The Pandora open-source portable video game console, which claims to be "the most powerful gaming handheld there is", finally began shipping this week, slightly delayed from its initial estimated 2007 release date. The OpenPandora team has already sent out some of its units, and have around 4,000 preorders to fulfill.

If you haven't followed development on the Pandora, it's almost like a subnotebook computer with its ARM Cortex-A8 processor, IVA2+ audio and video processor , 256MB of DDR RAM, 512MB of on-board NAND memory, two SDHC slots, almost-full QWERTY keyboard, integrated Bluetooth, and TV-out, all squeezed into a shell that's only a little larger than a DS Lite.

Like the DS, the lid flips closed, and it has a touchscreen display (800x480, 4.3" widescreen). The Pandora also offers a directional pad, two analog pads,, two shoulder buttons, four standard face buttons, and three function buttons (Start/Select/Home). You can charge it with an AC Adapter or via USB (battery life is around 10 hours for a "reasonable load").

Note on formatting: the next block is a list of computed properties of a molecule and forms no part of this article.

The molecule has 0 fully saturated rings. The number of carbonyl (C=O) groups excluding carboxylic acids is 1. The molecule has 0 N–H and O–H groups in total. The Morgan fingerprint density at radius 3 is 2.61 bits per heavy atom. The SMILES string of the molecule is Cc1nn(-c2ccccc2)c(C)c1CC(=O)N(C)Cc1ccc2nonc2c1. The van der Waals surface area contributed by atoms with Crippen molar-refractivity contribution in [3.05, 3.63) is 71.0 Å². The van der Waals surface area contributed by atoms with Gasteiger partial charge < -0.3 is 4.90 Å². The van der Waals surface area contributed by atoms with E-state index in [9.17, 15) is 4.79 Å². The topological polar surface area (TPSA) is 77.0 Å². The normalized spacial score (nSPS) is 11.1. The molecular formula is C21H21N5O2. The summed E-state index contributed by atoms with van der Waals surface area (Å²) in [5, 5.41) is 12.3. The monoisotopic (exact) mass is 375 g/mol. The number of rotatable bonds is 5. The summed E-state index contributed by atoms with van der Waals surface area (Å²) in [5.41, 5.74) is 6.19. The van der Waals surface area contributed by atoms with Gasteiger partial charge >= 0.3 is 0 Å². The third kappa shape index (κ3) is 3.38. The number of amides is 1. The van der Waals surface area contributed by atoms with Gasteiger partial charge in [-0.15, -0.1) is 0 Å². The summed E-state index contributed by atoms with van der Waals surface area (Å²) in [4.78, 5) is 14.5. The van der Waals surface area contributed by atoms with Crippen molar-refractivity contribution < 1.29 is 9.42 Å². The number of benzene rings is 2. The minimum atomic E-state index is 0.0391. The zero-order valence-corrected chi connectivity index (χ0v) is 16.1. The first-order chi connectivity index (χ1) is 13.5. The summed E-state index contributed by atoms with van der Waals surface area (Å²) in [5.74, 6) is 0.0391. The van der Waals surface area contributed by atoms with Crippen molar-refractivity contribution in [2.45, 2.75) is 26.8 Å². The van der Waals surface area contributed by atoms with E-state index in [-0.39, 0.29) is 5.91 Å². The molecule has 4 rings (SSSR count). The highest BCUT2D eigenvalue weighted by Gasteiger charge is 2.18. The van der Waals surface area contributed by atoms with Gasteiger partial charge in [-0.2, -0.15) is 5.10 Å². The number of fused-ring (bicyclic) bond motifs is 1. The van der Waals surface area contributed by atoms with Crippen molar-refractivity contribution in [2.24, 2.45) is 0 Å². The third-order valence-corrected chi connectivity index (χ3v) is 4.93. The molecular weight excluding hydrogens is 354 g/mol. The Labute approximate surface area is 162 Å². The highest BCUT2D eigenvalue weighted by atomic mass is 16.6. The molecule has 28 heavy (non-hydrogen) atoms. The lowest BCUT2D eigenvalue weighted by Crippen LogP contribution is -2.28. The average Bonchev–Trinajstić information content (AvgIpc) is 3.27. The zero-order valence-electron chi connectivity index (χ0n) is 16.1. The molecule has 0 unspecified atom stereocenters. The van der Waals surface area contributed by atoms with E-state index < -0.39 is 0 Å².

All that hardware makes the system perfect for running homebrew titles or emulators. The portable has already been shown running emulators like MAME4ALL, DOSBox, PSX4Pandora (PlayStation), PicoDrive (Sega Genesis/Mega Drive), PandaSNES, and many others. You can see a full list of projects under development for the system at Pandora Wiki.

It also features a lot of non-gaming functions. It runs a Linux distribution that's "basically Ångström-Linux with some Pandora-specific changes", and allows you to access the internet through FireFox, listen to MP3s (up to 100 hours of battery life when just playing MP3s), and more.

Unless you put in a preorder for this first run of handhelds, you'll likely have to wait until OpenPandora starts focusing on producing its second run before you can order one for yourself. Expect to pay around $339, and keep an eye on this page to see where and when you buy a Pandora.